PHILADELPHIA (KYW Newsradio) -- If you simply looked at the stat sheet, and very specifically the ones dealing with yards, you’d think the San Francisco 49ers rolled by the Eagles in Sunday Night Football.
The 49ers outgained the Eagles 417 yards to 267. They threw 301 passing yards compared to only 174 for Philadelphia. They rushed for 116 yards compared to the Eagles 93. The Niners had 25 first downs. The Eagles recorded 18. San Francisco ran 70 plays, while the Eagles had 59.
However, the Eagles still upset San Francisco 25-20 with a fourth-quarter rally, thanks to three critical plays — two of which were by players you either barely hear of or didn’t know at all — and a stat that usually holds more significance than any of the ones listed above.
Cre’Von LeBlanc’s strip sack
Cre’Von LeBlanc has played a noticeable role with the Eagles in the past, but his fourth-quarter strip sack Sunday night started the comeback. At the end, the Eagles trailed by three points. LeBlanc forcing quarterback Nick Mullens to fumble gave the Eagles the ball in San Francisco territory, and it was the second of three takeaways by the Eagles defense — their first three of the season.
That’s the stat that made the total yards insignificant in the final outcome.
“That play that I made ended up changing the course of the game,” LeBlanc said.
Who in the world is Travis Fulgham?
With receivers DeSean Jackson, Alshon Jeffery, Jalen Reagor and J.J. Arcega-Whiteside out for injuries, the Eagles signed 25-year-old second-year wide receiver Travis Fulgham from the practice squad on Saturday.
The Eagles picked up Fulgham after the Lions and Packers let him go over the summer. The 2019 sixth-round pick out of Old Dominion played only three regular season games last year for Detroit. He had three targets and no receptions.
Sunday night, Fulgham not only recorded the first reception of his career, but also a 42-yard deep ball from Carson Wentz that was the go ahead touchdown.
"Right after we broke the huddle, Carson said, 'Get ready,'" Fulgham said.
Wentz and Fulgham revealed they had run that play once in practice and connected on it — just like they did in the game.
“The ball’s in the air. See ball. Go get it,” Fulgham said.
Coach Doug Pederson explained, "He’s got a good relationship with Carson on the football field, and that’s something we can continue to build."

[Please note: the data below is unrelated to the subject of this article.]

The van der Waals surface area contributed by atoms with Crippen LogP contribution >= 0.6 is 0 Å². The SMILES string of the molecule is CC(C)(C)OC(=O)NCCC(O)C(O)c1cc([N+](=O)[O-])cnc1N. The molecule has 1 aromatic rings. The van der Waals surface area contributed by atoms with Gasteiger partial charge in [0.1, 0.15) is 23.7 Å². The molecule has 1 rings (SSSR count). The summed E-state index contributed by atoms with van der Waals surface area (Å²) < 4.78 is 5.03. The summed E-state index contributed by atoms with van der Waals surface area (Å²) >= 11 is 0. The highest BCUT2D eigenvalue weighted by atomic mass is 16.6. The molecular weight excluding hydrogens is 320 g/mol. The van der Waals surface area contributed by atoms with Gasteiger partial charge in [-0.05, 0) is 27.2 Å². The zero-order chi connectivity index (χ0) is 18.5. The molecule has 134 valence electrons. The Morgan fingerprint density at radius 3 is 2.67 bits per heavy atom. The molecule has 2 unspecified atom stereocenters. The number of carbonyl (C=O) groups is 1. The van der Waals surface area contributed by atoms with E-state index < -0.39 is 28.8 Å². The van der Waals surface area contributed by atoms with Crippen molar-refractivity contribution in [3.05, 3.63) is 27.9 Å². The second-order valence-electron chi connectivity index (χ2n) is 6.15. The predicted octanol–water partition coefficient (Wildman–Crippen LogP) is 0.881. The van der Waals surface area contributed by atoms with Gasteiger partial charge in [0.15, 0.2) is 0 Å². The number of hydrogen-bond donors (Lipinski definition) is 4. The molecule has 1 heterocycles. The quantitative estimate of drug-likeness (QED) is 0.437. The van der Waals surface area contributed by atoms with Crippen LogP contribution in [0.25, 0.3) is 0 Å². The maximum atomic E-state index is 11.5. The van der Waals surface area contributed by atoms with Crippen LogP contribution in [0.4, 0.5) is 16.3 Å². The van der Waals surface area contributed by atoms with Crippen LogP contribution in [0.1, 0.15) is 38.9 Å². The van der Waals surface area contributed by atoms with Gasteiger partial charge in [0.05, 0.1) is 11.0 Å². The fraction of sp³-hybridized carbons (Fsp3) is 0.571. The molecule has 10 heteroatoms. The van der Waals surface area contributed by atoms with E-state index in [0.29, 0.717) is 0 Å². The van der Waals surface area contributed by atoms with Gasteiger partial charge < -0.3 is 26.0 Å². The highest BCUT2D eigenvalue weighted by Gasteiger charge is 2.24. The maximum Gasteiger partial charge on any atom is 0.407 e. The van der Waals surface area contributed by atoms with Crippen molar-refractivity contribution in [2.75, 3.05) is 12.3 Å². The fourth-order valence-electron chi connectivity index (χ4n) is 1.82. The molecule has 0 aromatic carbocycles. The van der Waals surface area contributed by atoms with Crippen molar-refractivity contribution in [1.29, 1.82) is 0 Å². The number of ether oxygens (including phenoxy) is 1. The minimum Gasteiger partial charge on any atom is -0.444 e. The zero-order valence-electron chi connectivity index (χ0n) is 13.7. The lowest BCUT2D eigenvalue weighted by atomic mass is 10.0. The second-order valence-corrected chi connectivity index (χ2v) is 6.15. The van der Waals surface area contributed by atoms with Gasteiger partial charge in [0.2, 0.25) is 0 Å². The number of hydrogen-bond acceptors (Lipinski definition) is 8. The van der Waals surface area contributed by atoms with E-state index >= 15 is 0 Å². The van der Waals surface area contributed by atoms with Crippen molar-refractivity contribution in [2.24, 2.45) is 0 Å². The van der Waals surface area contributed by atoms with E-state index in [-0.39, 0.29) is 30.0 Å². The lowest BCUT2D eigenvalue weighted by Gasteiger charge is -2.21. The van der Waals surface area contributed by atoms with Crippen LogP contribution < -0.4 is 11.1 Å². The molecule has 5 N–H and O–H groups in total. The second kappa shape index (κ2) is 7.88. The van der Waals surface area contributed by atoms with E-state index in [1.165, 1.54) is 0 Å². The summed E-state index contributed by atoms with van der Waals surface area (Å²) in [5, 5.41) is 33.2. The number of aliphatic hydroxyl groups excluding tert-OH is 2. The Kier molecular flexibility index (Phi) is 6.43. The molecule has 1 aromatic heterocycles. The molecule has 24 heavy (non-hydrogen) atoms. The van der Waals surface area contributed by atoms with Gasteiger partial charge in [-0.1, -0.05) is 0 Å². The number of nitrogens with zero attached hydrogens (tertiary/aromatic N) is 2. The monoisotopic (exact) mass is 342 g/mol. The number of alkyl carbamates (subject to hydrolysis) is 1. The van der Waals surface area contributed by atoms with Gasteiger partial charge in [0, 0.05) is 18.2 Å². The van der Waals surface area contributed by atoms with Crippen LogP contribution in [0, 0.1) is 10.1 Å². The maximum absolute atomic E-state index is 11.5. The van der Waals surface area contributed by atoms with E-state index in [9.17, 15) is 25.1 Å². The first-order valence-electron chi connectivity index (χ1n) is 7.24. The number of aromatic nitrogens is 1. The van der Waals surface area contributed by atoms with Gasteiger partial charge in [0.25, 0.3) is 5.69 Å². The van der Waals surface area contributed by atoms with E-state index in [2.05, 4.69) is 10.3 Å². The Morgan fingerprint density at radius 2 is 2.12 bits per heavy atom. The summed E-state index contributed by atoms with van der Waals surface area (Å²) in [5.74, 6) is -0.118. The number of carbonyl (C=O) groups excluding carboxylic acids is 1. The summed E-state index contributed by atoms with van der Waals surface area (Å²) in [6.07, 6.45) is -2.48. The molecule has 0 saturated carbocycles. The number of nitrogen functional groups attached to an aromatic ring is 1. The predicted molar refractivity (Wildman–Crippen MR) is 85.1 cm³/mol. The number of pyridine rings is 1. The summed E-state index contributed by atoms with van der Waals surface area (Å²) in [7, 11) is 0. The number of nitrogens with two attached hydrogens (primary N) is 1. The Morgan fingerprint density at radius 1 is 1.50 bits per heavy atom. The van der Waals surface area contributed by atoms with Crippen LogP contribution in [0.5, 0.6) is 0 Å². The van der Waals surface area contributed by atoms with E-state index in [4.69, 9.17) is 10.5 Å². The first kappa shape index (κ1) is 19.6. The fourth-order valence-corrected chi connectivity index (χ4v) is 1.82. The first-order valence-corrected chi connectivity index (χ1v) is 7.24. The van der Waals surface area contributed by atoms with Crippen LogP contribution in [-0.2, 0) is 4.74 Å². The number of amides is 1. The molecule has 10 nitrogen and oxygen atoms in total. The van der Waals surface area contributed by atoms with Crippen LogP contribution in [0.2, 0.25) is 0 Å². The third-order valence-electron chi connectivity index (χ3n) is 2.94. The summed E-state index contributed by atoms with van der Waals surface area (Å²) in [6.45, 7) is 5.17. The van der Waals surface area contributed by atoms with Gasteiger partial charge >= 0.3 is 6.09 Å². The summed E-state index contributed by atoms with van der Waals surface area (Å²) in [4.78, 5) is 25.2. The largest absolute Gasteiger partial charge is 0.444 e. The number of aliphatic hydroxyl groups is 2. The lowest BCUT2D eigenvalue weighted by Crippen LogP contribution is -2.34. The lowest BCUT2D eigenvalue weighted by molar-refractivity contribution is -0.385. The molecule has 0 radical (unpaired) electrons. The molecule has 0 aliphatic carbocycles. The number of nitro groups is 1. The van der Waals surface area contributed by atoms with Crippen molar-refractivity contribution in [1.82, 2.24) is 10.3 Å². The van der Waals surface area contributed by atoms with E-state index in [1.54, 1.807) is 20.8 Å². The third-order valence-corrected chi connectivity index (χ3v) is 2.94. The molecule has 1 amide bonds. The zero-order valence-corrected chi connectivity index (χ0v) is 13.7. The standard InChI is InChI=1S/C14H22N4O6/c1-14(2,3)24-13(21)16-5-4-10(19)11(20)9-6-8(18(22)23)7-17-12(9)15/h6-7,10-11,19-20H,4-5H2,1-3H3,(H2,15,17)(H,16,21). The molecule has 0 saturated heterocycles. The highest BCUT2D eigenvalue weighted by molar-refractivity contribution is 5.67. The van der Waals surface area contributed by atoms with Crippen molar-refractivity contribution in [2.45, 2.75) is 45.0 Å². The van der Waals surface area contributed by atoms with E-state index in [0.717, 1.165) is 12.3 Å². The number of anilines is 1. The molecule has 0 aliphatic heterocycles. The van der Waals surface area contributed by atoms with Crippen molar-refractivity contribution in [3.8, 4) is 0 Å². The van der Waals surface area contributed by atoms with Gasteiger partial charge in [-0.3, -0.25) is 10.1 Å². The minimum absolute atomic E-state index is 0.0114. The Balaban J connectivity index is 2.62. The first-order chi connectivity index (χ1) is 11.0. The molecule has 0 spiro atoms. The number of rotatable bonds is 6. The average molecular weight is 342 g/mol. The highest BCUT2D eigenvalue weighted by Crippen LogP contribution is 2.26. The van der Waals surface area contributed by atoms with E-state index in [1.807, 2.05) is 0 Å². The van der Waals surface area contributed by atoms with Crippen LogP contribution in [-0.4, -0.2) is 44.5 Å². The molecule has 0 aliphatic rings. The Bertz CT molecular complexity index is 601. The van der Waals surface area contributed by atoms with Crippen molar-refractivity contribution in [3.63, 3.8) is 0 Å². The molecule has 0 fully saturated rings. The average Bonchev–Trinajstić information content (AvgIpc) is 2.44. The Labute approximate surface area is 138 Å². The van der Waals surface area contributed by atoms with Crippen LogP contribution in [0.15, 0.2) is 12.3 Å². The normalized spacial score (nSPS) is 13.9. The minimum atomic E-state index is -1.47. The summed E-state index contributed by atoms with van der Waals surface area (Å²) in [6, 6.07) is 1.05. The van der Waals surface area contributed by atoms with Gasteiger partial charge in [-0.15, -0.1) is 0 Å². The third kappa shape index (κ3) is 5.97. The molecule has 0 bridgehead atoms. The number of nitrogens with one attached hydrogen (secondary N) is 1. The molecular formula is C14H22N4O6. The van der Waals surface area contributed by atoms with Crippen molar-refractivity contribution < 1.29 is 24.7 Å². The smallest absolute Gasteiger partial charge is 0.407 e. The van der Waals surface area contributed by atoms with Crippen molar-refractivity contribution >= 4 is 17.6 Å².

What made the conclusion of that drive even more spectacular was Wentz converted a 4th-and-4 situation four plays prior to rookie wide receiver John Hightower. Pederson elected to go for it at the 49ers 36-yard line rather than kick a potentially game-tying field goal. It was aggressiveness that Pederson was criticized for not showing in the tie against the Bengals the week before.
Pederson also decided to have his team go for a two-point conversion after a first-quarter rushing touchdown by Wentz. It was a successful conversion that forced the 49ers to go for their own two-point attempt late in the game, which they failed.
Alex Singleton’s pick 6
And the exclamation point on the much-needed three defensive takeaways was Alex Singleton’s interception touchdown on the very next play from scrimmage after Fulgham’s touchdown.
Singleton intercepted Mullens, who the 49ers benched, and took it 30 yards to the house. Singleton, a former Canadian Football League linebacker, was filling in for T.J. Edwards, who left the game with a hamstring injury.
“Like coach always talks about — next man up. And you don’t want to be the weak link; you want to be the strong link,” Singleton said.
Singleton, Fulgham and LeBlanc were definitely strong links for the Eagles on Sunday night — moving them into first place of what many deem a very bad NFC East this season.
Nonetheless, despite the frustrating start to the Eagles' season, they lead the division with a 1-2-1 record, and showed a lot of fight in a game in which it was hard to find someone who gave them a chance.